ROUND UP IN CAEMC SUB-REGION

By Jean Réné Meva’a Amougou , US Africa News. Updated 2016-02-25

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ROUND UP IN CAEMC SUB-REGION
The Presidents of CAEMC

"Political marketing is a constant. Those who only remember it the month before the election, whether municipal, senatorial, or presidential will discover the reality. “They are perhaps arriving too late, on territory that’s already been staked and combed through by a political party which is constantly in the field," the Communications Secretary of the Central Committee of the Cameroon People's Democratic Movement (CPDM) remarked in the columns of the government newspaper.  It’s easy to believe that the overabundance of “calls” for candidates crystallize the fantasies of presidential entourages. It even imposes a modulation of political spaces in the sub region. “This seems to be a necessary step to prepare the ground and calibrate the campaign," says Professor Zambo Belinga, a political scientist. For the different polls results, the cursor has not moved. On the airwaves of public broadcasters in different countries, reports flow in honor of candidate presidents. Experts propound in the newspaper arms of these same media. In the public arena, posters make an impression, creating memory routines. In this extraordinary celebration (punctuated with hymns in praise of the president), everything is good in order to divide the country. Following along, one is again led through a series of digressions of which it seems hardly sensible to try to make sense of in the end. “A Priori: everything is true, although truncated or augmented,” states Professor Belinga. It’s that everything in reality descends to a thematic fetish around addictions and popular sentiments, delaying the «good actions» to infinity. 

 

Credos

 

This is what has happened in recent weeks:

 

In Chad, before the militants of theMPS (Patriotic Salvation Movement), Idriss Deby declared: “You do me the great honor of renewing your trust in me by investing me again as your candidate for the 2016 presidential poll.” The former Chadian dictator, Hussein Habre, who was defeated in 1990, responded as a part of his party. It did not deviate much:  “We are only waiting for this Congress to invest our founding president for next April’s presidential election. He deserves to continue to run the country, because nobody can do it like him, we will always pray to God to help him manage Chad. He is a good president who has what is needed for Chad”. Eventually, and with the assistance of the public media, all MPS regional offices have chosen the head of state as their candidate.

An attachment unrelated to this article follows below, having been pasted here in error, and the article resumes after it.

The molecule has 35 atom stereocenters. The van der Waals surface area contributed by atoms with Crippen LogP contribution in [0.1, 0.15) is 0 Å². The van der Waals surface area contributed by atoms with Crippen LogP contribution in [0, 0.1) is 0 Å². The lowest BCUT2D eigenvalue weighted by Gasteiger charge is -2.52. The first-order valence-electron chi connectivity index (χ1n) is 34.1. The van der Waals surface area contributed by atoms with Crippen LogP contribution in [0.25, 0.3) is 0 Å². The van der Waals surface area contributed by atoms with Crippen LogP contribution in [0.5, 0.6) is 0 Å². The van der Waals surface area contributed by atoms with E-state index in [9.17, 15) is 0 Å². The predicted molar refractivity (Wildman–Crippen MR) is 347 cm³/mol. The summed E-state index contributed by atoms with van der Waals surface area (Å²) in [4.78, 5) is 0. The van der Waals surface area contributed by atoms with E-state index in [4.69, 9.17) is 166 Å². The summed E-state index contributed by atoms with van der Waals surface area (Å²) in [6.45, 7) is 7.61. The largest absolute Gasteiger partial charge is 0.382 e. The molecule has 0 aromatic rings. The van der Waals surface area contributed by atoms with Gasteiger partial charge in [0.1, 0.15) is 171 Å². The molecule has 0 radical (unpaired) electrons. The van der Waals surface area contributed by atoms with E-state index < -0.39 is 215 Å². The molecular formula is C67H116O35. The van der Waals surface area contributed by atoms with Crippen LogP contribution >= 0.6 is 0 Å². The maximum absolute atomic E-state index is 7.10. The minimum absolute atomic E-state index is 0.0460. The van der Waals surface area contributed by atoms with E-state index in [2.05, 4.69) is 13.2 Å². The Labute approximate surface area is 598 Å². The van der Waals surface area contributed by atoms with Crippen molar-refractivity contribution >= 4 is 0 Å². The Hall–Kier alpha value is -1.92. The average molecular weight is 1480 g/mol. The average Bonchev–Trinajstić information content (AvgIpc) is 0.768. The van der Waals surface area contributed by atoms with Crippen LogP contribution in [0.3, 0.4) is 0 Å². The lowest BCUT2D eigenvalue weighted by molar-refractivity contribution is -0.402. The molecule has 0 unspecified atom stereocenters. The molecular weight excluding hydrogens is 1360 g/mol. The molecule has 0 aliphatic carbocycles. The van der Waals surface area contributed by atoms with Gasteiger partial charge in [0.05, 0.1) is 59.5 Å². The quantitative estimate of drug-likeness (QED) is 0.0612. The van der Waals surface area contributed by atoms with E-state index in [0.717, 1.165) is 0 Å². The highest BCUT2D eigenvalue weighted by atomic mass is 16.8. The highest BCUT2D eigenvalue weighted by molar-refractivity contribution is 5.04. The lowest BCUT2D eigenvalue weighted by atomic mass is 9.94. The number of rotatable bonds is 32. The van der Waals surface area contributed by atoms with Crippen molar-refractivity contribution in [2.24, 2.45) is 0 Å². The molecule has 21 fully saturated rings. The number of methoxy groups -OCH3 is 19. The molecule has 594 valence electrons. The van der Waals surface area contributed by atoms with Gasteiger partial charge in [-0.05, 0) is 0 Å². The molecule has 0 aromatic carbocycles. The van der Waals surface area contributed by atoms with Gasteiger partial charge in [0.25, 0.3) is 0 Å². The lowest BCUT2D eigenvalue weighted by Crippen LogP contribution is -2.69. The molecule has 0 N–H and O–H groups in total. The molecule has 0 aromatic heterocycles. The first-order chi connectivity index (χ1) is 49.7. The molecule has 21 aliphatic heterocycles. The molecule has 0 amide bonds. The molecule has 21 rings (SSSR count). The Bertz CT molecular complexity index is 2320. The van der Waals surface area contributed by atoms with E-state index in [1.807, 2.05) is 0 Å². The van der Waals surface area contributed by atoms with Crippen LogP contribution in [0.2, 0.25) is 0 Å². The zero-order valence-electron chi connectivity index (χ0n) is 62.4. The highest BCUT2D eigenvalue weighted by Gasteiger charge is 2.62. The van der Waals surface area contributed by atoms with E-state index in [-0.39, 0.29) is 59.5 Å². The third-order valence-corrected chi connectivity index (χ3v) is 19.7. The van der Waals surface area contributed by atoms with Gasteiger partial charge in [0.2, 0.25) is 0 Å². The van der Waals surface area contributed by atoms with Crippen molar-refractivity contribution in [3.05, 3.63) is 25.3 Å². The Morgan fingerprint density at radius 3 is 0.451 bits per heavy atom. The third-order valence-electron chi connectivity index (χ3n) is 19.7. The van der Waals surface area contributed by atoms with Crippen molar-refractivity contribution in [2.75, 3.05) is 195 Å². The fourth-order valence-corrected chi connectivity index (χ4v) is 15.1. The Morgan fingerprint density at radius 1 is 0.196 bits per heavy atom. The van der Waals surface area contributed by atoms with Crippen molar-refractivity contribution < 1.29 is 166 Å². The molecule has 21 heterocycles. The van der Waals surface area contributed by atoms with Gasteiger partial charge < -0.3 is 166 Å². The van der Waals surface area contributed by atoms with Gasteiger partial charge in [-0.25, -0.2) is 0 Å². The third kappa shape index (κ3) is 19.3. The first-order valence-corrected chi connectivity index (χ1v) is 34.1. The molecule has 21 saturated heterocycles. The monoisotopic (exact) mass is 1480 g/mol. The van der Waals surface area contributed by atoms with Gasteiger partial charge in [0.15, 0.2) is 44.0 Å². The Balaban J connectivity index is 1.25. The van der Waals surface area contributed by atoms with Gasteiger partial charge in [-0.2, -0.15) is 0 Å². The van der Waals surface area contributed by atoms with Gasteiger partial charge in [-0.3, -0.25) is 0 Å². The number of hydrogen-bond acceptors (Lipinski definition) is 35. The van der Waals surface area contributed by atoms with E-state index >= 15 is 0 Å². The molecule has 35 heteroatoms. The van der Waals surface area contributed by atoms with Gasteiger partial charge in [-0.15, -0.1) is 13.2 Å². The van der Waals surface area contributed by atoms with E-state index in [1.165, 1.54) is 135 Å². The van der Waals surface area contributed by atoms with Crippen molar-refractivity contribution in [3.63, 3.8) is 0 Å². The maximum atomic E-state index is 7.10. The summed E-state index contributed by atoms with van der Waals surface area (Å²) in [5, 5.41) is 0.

At the opening of the third Extraordinary Congress of the Democratic Party of Equatorial Guinea (PDGE) of which he is president, Teodoro Obiang Nguema Mbasogo declared: “I have received the approval of all activists to be a candidate in the next presidential election”. Lately Equatorial Guinea’s head of state has his unconditional fans and apologists throughout the country. Even if they have the trouble clearly defining how the candidacy of Mathias Nguema’s successor is new.

 

In Congo, an editorial frenzy sprung up at the end of the Second Extraordinary Session of the steering committee of the Assembly for Democracy and Social Progress (RDPS), held on January 12, in Pointe-Noire. On this occasion, Denis Sassou-Nguesso was presented as the man of the hour by Alain Moka and Jean-Pierre Manoukou Kouba, members of the PCT (Congolese Party of Labour) Politburo. “You know that the international situation is very delicate. There is wind and storm. It is necessary to have someone who is able to take the boat and bring it safely to port, and that is Denis Sassou-Nguesso,” declared Alain Moka. For his party it is “an act of loyalty and responsibility. The Head of State embodies the Assembly, peace, and national unity.” As in 1992, 2002, and 2009, President Sassou-Nguesso will be the candidate of the PCT in the next presidential election. Thus, he will run for a third term on March 20, as allowed by the new constitution that came into force last November.

 

In Cameroon, things have been spinning since last year. Increasingly, the machine of President Paul Biya’s campaign is infiltrating public opinion. The cadence of appeals is in unison in the CPDM. The party activists have engaged in a rich flow of thoughts to answer to the broader question of the candidacy of Paul Biya. Senators, CPDM officials, artists, and other cronies of the Etoudi power have decided: Paul Biya still deserves to lead the country and the presidential election in Cameroon must be anticipated. In this momentum, fed by 33 years of their candidate’s tenure in power, they describe with skill and accuracy the trajectories of the current Cameroon head of state: “He has quietly led the country; he is the architect of the Cameroon that will emerge in 2035 ...”

 

 

 

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